Sunday, August 14, 2022

Dollar falls as US tariffs kicks in


LONDON: The dollar fell on Friday as U.S. tariffs on Chinese imports took effect, but a muted reaction in currency markets suggested the escalation had largely been priced in by investors focusing on a U.S. jobs report due later in the day.

The latest salvo in a trade conflict between the world’s biggest economic powers was fired on Friday when U.S. tariffs on $34 billion worth of Chinese goods came into effect.

Markets were looking for any retaliatory measures China might employ – Beijing said on Friday it had no choice but to fight back on trade – and the volatility that could cause.

The response among major currencies, however, was fairly limited.

“The first batch of tariffs is a milestone in the trade war but a very well-telegraphed one. China said it’s forced to retaliate but did not specify a time-frame. That’s helping risk appetite,” said Elsa Lignos, global head of FX strategy, at RBC Capital Markets in London.

The dollar index against a basket of six major currencies slipped to 94.317 .DXY after slipping to 94.177, its lowest since June 26, the previous day.

That helped the euro rise to $1.1727, its strongest since June 26.

The euro was lifted on Thursday by strong German industrial orders and signs Washington had softened its trade rhetoric toward European Union automakers.

The Australian dollar, a liquid proxy to China-related trades, edged up 0.1 percent to $0.7405, suggesting the region’s markets were greeting the tariffs calmly.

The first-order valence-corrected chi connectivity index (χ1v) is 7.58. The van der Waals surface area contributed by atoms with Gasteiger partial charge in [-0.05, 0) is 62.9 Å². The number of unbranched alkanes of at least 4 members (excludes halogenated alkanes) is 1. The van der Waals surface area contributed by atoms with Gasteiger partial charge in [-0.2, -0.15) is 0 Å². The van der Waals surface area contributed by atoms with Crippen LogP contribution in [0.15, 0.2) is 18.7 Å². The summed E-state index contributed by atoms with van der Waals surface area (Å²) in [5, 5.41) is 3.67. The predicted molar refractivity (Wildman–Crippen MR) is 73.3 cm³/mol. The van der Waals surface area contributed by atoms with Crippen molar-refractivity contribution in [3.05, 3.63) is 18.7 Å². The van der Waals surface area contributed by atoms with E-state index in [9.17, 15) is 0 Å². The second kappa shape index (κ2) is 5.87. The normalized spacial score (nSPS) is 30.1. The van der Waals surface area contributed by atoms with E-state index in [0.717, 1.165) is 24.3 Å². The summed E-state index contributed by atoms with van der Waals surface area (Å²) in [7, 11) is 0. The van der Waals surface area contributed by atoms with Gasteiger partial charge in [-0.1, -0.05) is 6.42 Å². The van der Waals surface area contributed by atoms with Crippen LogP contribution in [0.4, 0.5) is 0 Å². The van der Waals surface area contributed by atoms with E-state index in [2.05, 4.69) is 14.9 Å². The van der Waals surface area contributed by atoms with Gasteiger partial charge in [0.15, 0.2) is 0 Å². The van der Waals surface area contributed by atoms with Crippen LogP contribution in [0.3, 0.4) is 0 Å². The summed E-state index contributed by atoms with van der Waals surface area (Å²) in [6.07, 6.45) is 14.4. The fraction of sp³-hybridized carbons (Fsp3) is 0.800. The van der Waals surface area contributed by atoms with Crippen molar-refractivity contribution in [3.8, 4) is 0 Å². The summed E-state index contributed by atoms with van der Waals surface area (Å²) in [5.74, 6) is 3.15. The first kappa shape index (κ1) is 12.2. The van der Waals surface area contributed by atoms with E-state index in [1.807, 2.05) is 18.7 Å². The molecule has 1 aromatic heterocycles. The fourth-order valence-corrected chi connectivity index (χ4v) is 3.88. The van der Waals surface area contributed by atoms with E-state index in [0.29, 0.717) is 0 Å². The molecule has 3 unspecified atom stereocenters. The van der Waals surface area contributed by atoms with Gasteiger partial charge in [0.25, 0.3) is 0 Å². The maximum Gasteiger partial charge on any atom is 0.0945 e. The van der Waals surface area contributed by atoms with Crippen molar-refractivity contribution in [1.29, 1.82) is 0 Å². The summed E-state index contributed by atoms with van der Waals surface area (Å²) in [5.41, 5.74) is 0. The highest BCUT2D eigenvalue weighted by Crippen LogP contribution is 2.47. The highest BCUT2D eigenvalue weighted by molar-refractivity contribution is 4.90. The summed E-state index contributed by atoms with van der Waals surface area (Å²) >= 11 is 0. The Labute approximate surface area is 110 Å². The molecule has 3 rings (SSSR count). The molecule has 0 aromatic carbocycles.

Against the safe-haven yen, the dollar inched down 0.1 percent to 110.560 yen and the Chinese yuan remained weaker against the dollar.

Investors wanted to know whether the tariffs were a continuation of tit-for-tat measures or an escalation between the two countries.

“Participants will be looking to shift their attention from trade matters to the U.S. non-farm payrolls, and if the jobs report is strong, dollar/yen stands poised to rise and break out of its recent range,” said Yukio Ishizuki, senior currency strategist at Daiwa Securities in Tokyo.

The U.S. Labor Department is expected to report non-farm payrolls grew by 195,000 in June after surging by 223,000 in May. Monthly average hourly earnings probably rose 0.3 percent, taking the annual increase to 2.8 percent from 2.7 percent in May.

“Any misses in today’s data could spur a wave of profit-taking – given signs that the USD rally looks to be running out of steam,” said analysts at ING.

The pound was effectively flat at $ 1.3224. It had reached a nine-day high of $1.3275 on Thursday after Bank of England Governor Mark Carney said he was confident an economic slowdown was temporary, but the rise faded before Friday’s government meeting on Brexit policy.

China’s yuan was 0.2 percent weaker at 6.6506 per dollar but still some distance from Tuesday’s 11-month low of 6.7204. The yuan had retreated amid trade concerns before pulling back on assurances by China’s central bank.


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